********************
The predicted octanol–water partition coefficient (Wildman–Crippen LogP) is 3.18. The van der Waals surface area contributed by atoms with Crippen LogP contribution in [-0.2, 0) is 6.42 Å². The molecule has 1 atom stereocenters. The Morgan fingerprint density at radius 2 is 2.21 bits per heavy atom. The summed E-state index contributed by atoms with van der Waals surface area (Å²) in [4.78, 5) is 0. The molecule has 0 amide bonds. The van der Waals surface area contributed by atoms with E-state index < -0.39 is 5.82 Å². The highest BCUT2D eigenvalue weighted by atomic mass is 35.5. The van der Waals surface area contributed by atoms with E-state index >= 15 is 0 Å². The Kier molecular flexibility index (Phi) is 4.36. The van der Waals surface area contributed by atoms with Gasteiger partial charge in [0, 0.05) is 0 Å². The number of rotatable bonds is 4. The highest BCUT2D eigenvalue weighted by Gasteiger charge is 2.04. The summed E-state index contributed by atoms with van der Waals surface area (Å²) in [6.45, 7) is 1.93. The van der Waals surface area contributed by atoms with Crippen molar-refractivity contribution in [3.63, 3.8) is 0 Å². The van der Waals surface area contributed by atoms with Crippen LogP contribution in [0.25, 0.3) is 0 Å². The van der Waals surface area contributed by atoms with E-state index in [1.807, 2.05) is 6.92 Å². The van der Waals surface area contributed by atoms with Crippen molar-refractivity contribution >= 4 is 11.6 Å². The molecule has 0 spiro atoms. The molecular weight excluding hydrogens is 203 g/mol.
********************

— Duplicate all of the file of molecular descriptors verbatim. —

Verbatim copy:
The predicted octanol–water partition coefficient (Wildman–Crippen LogP) is 3.18. The van der Waals surface area contributed by atoms with Crippen LogP contribution in [-0.2, 0) is 6.42 Å². The molecule has 1 atom stereocenters. The Morgan fingerprint density at radius 2 is 2.21 bits per heavy atom. The summed E-state index contributed by atoms with van der Waals surface area (Å²) in [4.78, 5) is 0. The molecule has 0 amide bonds. The van der Waals surface area contributed by atoms with E-state index < -0.39 is 5.82 Å². The highest BCUT2D eigenvalue weighted by atomic mass is 35.5. The van der Waals surface area contributed by atoms with E-state index >= 15 is 0 Å². The Kier molecular flexibility index (Phi) is 4.36. The van der Waals surface area contributed by atoms with Gasteiger partial charge in [0, 0.05) is 0 Å². The number of rotatable bonds is 4. The highest BCUT2D eigenvalue weighted by Gasteiger charge is 2.04. The summed E-state index contributed by atoms with van der Waals surface area (Å²) in [6.45, 7) is 1.93. The van der Waals surface area contributed by atoms with Crippen molar-refractivity contribution in [3.63, 3.8) is 0 Å². The van der Waals surface area contributed by atoms with Crippen LogP contribution in [0.25, 0.3) is 0 Å². The van der Waals surface area contributed by atoms with E-state index in [1.807, 2.05) is 6.92 Å². The van der Waals surface area contributed by atoms with Crippen molar-refractivity contribution >= 4 is 11.6 Å². The molecule has 0 spiro atoms. The molecular weight excluding hydrogens is 203 g/mol.